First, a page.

Some of you might have noticed the fact that there are Pine trees, and even Cypress trees all over Cape Town, and all over the Western Cape, that are getting discolored.
This seemingly small problem can evolve into something extremely serious if we do not take action soon. These trees are the victims of aphids, something that previously was not very common around this area, but now seems to be spreading rapidly. In all the research I have done on aphids, and in my personal experience, they rarely kill trees, but for some reason, the new infectors are killing trees at a rapid pace. This is a very big concern, as it can evolve into a full blown pest.
There seem to be 2 likely suspects, one being the White Pine Aphid (Cinara strobe) and the other Monterey Pine Aphid (Essigella californica). Both these aphids feed on pines and both use the same feeding habits:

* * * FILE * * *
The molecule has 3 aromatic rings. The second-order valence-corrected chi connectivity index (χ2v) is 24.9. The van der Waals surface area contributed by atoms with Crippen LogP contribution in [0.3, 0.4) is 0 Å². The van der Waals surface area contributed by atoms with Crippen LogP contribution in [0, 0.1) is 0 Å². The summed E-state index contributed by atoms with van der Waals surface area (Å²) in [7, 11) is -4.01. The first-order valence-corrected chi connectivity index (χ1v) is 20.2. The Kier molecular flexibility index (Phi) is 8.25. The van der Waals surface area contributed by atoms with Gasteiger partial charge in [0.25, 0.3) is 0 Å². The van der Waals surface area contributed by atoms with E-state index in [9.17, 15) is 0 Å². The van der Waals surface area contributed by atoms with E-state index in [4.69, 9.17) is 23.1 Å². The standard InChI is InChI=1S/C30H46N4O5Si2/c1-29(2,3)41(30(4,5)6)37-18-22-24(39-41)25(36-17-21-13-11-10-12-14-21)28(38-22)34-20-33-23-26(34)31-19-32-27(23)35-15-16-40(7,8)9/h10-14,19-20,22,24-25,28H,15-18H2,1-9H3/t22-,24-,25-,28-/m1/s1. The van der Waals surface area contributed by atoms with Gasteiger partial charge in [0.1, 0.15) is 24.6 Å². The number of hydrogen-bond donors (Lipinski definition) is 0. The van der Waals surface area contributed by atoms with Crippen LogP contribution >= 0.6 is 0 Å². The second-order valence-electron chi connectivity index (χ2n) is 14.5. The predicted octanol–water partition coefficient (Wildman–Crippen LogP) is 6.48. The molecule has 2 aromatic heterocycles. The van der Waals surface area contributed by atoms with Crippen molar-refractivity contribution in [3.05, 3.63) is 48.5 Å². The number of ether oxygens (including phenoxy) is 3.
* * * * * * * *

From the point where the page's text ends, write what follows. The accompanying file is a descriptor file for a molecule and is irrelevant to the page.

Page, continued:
The aphids feed by piercing the stem of the pine with a stylet mouthpart. This is then used like a soda straw to draw "sap" and nutrients from the plant. As the sap has an excess of sugar from the aphids' perspective, they excrete a sugary syrup, called honeydew. This is the mist of droplets that make windshields of cars sticky and create a problem for car paint. You may notice "wet" patches on sidewalks under pine trees where this syrup accumulates. Besides being a nuisance for owners of cars parked under pines or people sitting on chairs or benches under the trees, the aphids are robbing the trees of the sugars and amino acids that they have synthesized from sunlight, water, and carbon dioxide. These materials were made to feed the tree, not the aphids. So, the trees are injured as they have lost some of their food supply. As this honeydew accumulates on the leaves and twigs of the tree, a fungus, sooty mold, begins to grow, using the honeydew as a food. The sooty mold doesn't hurt the tree except when heavy amounts develop and block sunlight from the chlorophyll of the leaves. In this instance, the sooty mold can then reduce photosynthesis and the ability of the tree to synthesize the food it needs. (Sourced from New Mexico State University Website).